Strict Standards: Declaration of Walker_Comment::start_el() should be compatible with Walker::start_el(&$output) in /home/martingo/martingordon.org/blog/wp-includes/comment-template.php on line 1266

Strict Standards: Declaration of Walker_Comment::end_el() should be compatible with Walker::end_el(&$output) in /home/martingo/martingordon.org/blog/wp-includes/comment-template.php on line 1266

Strict Standards: Redefining already defined constructor for class WP_Dependencies in /home/martingo/martingordon.org/blog/wp-includes/class.wp-dependencies.php on line 31

Strict Standards: Redefining already defined constructor for class WP_Http in /home/martingo/martingordon.org/blog/wp-includes/http.php on line 61

Strict Standards: Non-static method unfancy_quote::init() should not be called statically in /home/martingo/martingordon.org/blog/wp-content/plugins/sem-unfancy-quote/sem-unfancy-quote.php on line 55
<br /> <b>Strict Standards</b>: call_user_func_array() expects parameter 1 to be a valid callback, non-static method unfancy_quote::strip_quotes() should not be called statically in <b>/home/martingo/martingordon.org/blog/wp-includes/plugin.php</b> on line <b>166</b><br /> Martin Gordon's Blog / 2007 / April

Google Groups Email Delivery Down?

Since at least 10am EST today, email delivery of Google Groups posts seems to be down. The posts show up on the site but not in my inbox. I haven't seen anything on this out there yet except for a few posts on the Google Groups help site (with no replies yet) and one Tweet. This means that either no one uses Google Groups, no one cares, or no one has noticed; none of which really help me out.

BEGIN RANT

I think part of the reason Google is so profitable is that they don't have to manage giant call centers (or any call centers, for that matter). So while their products are generally reliable, there's no place I can go to get a quick answer when a problem does exist. Even a quick post on the Official Blog saying, "we know there's a problem and we're working on it" would give me more hope than a few unanswered posts on a group page (which is run on the service experiencing the problem).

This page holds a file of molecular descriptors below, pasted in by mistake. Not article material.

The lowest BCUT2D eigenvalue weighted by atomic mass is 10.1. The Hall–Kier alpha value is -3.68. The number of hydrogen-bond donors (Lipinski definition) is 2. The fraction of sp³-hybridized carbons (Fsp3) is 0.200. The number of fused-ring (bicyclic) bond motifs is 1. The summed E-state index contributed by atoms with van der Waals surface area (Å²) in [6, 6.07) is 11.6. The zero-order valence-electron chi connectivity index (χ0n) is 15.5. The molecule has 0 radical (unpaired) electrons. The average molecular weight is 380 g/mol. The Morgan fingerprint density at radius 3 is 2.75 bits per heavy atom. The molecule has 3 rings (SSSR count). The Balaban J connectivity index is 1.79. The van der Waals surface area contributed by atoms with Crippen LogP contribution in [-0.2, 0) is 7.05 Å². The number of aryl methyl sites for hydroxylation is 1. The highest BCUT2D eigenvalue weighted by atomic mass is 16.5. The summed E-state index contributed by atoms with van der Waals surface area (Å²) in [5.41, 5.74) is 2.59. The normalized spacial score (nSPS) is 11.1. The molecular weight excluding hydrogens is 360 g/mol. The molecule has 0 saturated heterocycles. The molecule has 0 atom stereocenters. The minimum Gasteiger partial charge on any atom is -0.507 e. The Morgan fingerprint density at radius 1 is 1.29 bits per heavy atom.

END RANT

Technorati Tags: , , , ,

Penn Picks Microsoft Over Google For Email

Seventy-eight days after the self-imposed deadline, Penn has chosen Microsoft over Google to replace the aging SAS (School of Arts & Sciences) mail system. The new "Penn Live" offers 2 GB of storage and integration with other Windows Live services. The Wharton School has also adopted the new service, although I'm not sure what's different between "Penn Live" and the already-existing Exchange system.

Many comments left on the Daily Pennsylvanian's site are criticizing the decision to go with Microsoft over Google, but I think anything is better than the system currently in place. As a Wharton student, we've been (relatively) blessed to have Exchange as our backend (I don't know what the College (what we call SAS) is using, but it looks like HoTMaIL circa 1997). Here's some history: coming in as a freshman in 2003, I was afforded with 50 MB of email/storage space. GMail launched with 1 GB in the spring of 2004 and sometime between then and now our quota was raised to 250 MB. For all my time here at Penn, I can't remember a single time that our email servers had gone down. What I do remember is reading in the paper every few weeks about yet another SAS email outage.